Source :  Bay Islands VOICE

December 20th, 2012

by Robert Armstrong

How many deaths will it take ‘til he knows
That too many people have died?

- Bob Dylan, “Blowin’ in the Wind” –

As we bid farewell to 2012 we can all hope that the tragic and brutal death of Patrick Zingg, longtime owner of Subway Watersports on Roatan (and a Voice advertiser) will be enough for everyone to say “enough!”

Zingg, a quintessentially quiet Swiss, defied all the characterizations that many residents here rely on after someone is murdered to comfort themselves and reassure themselves that it can’t happen to them. He was the very opposite of the “Type-A” personality. Speaker after speaker at his memorial service last month referred to him as “reserved.” He was said to have had a “quiet grace” about him and a “twinkle in his eye” and to have moved about “like a Caribbean breeze.”

By all accounts he was an honest small-business owner. There are no indications or even rumors that he was involved in anything illicit or had any “questionable associations.” A letter writer refers to him as “kind” and “generous.” Another remarks, “He did not deserve to die like this.” Who does?

Zingg was found dead on the floor of his home in Brick Bay November 29, stabbed in the throat. At press time the case was unsolved. He was the third foreigner and the second expatriate investor killed on the Bay Islands in a six-week period. Two more people were murdered on Roatan in the first half of December, before we went to press, keeping up the pace of roughly a murder a week on the island since September. That’s too much.

As we mourn Patrick’s passing, however, we can take solace that it may have been the necessary “last drop” (última gota) that tips the balance and spurs the island community to take actions that are long overdue to combat crime on the islands. There are already encouraging signs that that may be the case.

Less than two weeks after Patrick’s death, Roatan Mayor Julio Galindo convened a meeting of business owners and community leaders at which he bluntly announced: “If we don’t do something about security here, we are done. It’s going to finish us.”

Many long-time residents rolled their eyes and said they’d seen the same movie before. Every year, they said, there is a crime wave preceding the Christmas tourism high season, and nearly every year there is a meeting of concerned citizens to address the problem. Then tourism picks up, the crime abates, and everyone forgets about it. As one friend of ours, who preferred to remain anonymous, put it: “SSDD – same (excrement), different day.”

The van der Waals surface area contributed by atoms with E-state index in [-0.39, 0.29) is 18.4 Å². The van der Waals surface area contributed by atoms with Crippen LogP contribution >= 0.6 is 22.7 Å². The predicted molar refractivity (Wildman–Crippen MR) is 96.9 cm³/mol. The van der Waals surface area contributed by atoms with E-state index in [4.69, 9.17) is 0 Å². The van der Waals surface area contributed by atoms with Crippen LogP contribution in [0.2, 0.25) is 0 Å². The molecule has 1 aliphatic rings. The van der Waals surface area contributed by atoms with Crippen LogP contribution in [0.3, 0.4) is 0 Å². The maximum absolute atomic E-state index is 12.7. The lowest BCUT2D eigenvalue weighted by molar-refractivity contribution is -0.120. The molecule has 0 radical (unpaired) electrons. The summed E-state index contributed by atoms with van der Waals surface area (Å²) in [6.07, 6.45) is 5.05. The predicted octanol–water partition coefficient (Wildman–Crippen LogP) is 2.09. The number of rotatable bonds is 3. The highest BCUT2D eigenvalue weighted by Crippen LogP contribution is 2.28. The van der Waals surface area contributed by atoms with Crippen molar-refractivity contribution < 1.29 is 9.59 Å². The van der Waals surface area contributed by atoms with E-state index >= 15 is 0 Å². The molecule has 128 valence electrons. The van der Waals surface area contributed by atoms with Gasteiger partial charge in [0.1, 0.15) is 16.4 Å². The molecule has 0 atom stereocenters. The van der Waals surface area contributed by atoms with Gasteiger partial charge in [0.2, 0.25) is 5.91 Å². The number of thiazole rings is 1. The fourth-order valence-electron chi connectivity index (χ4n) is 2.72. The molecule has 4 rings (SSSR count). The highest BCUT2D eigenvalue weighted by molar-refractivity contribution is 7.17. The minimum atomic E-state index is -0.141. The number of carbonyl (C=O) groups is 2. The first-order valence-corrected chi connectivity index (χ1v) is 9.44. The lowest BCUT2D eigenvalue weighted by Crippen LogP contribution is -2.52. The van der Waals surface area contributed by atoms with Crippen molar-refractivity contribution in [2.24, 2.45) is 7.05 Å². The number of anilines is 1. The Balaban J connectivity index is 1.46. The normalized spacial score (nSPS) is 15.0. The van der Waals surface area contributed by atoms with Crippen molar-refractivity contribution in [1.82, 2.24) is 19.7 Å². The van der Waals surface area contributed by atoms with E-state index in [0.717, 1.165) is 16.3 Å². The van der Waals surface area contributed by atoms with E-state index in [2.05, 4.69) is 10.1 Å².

But Galindo said he was determined that this would not be just “another meeting,” that he would follow through with the Central Government authorities to assure that Roatan and the other Bay Islands got the authority and the support they need to address their worsening public security problem. Then, to his credit, he convened a second meeting the following week where, in the presence of judicial and law enforcement authorities, he delivered a detailed action plan that appears at least at first glance to hit all the right buttons.

The Voice does not involve itself in or report on Honduran politics or endorse candidates for political office (Galindo is up for reelection this year). However, in a strictly non-partisan spirit, we think the Mayor’s plan deserves our serious consideration and support, and we say this not just because many of its recommendations have appeared recently on this page.

For example, the Mayor is calling for tighter screening of visitors to the islands for criminal backgrounds (see December My Voice), improving police investigative capacity (October) and recruitment and training of islanders to form part of the local police force (August).

More significantly, the Mayor has picked up the tool we highlighted in our November issue: that the Bay Islands have the legal authority under existing legislation to take considerably greater control over their own internal security, including having their own police force. It’s an idea whose time has come.

We wish the Mayor luck. But he can’t do it alone. Who wants to help?

Great-granddaughter of cereal heiress found stabbed to death on Honduran island

By World News

Saturday Dec 28, 2013 2:45 PM

By Daniella Silva, NBC News

The great-granddaughter of the heiress to the General Foods cereal fortune was found stabbed to death in her luxury spa on the Central-American island of Roatan, police in Honduras said.

Roatan Police Chief Alex Edgardo Madrid told reporters Friday that Nedenia Post Dye, 46, of Santa Monica, Calif., was found dead on Dec. 22, at her residence in the resort town with multiple stab wounds to the back.